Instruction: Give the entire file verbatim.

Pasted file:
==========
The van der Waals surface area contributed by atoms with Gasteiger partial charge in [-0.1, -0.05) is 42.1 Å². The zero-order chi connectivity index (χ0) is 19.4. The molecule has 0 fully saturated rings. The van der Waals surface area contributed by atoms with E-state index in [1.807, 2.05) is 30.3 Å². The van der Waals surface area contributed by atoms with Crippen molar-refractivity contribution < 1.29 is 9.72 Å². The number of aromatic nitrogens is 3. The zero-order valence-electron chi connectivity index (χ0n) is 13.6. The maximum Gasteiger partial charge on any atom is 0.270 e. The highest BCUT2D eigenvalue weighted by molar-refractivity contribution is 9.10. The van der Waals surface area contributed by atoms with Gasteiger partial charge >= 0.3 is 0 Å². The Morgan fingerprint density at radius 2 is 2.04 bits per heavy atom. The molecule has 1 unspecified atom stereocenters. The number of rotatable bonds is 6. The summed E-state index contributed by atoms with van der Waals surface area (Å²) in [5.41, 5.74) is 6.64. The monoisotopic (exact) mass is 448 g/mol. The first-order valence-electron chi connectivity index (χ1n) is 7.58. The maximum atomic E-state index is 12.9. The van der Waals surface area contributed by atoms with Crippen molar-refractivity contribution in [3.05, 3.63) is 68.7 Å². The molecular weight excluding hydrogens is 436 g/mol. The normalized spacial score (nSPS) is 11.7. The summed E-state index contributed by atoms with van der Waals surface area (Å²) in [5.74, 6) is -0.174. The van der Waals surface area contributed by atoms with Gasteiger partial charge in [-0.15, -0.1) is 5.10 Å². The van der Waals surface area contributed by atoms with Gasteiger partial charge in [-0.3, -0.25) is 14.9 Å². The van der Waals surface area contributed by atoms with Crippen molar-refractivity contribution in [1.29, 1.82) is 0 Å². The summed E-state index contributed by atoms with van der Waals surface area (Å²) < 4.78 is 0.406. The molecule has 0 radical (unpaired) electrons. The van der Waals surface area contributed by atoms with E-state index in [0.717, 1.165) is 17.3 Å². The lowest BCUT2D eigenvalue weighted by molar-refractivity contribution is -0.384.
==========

The van der Waals surface area contributed by atoms with Gasteiger partial charge in [-0.1, -0.05) is 42.1 Å². The zero-order chi connectivity index (χ0) is 19.4. The molecule has 0 fully saturated rings. The van der Waals surface area contributed by atoms with E-state index in [1.807, 2.05) is 30.3 Å². The van der Waals surface area contributed by atoms with Crippen molar-refractivity contribution < 1.29 is 9.72 Å². The number of aromatic nitrogens is 3. The zero-order valence-electron chi connectivity index (χ0n) is 13.6. The maximum Gasteiger partial charge on any atom is 0.270 e. The highest BCUT2D eigenvalue weighted by molar-refractivity contribution is 9.10. The van der Waals surface area contributed by atoms with Gasteiger partial charge >= 0.3 is 0 Å². The Morgan fingerprint density at radius 2 is 2.04 bits per heavy atom. The molecule has 1 unspecified atom stereocenters. The number of rotatable bonds is 6. The summed E-state index contributed by atoms with van der Waals surface area (Å²) in [5.41, 5.74) is 6.64. The monoisotopic (exact) mass is 448 g/mol. The first-order valence-electron chi connectivity index (χ1n) is 7.58. The maximum atomic E-state index is 12.9. The van der Waals surface area contributed by atoms with Crippen molar-refractivity contribution in [3.05, 3.63) is 68.7 Å². The molecular weight excluding hydrogens is 436 g/mol. The normalized spacial score (nSPS) is 11.7. The summed E-state index contributed by atoms with van der Waals surface area (Å²) in [5.74, 6) is -0.174. The van der Waals surface area contributed by atoms with Gasteiger partial charge in [-0.15, -0.1) is 5.10 Å². The van der Waals surface area contributed by atoms with Gasteiger partial charge in [-0.3, -0.25) is 14.9 Å². The van der Waals surface area contributed by atoms with Crippen molar-refractivity contribution in [1.29, 1.82) is 0 Å². The summed E-state index contributed by atoms with van der Waals surface area (Å²) < 4.78 is 0.406. The molecule has 0 radical (unpaired) electrons. The van der Waals surface area contributed by atoms with E-state index in [0.717, 1.165) is 17.3 Å². The lowest BCUT2D eigenvalue weighted by molar-refractivity contribution is -0.384.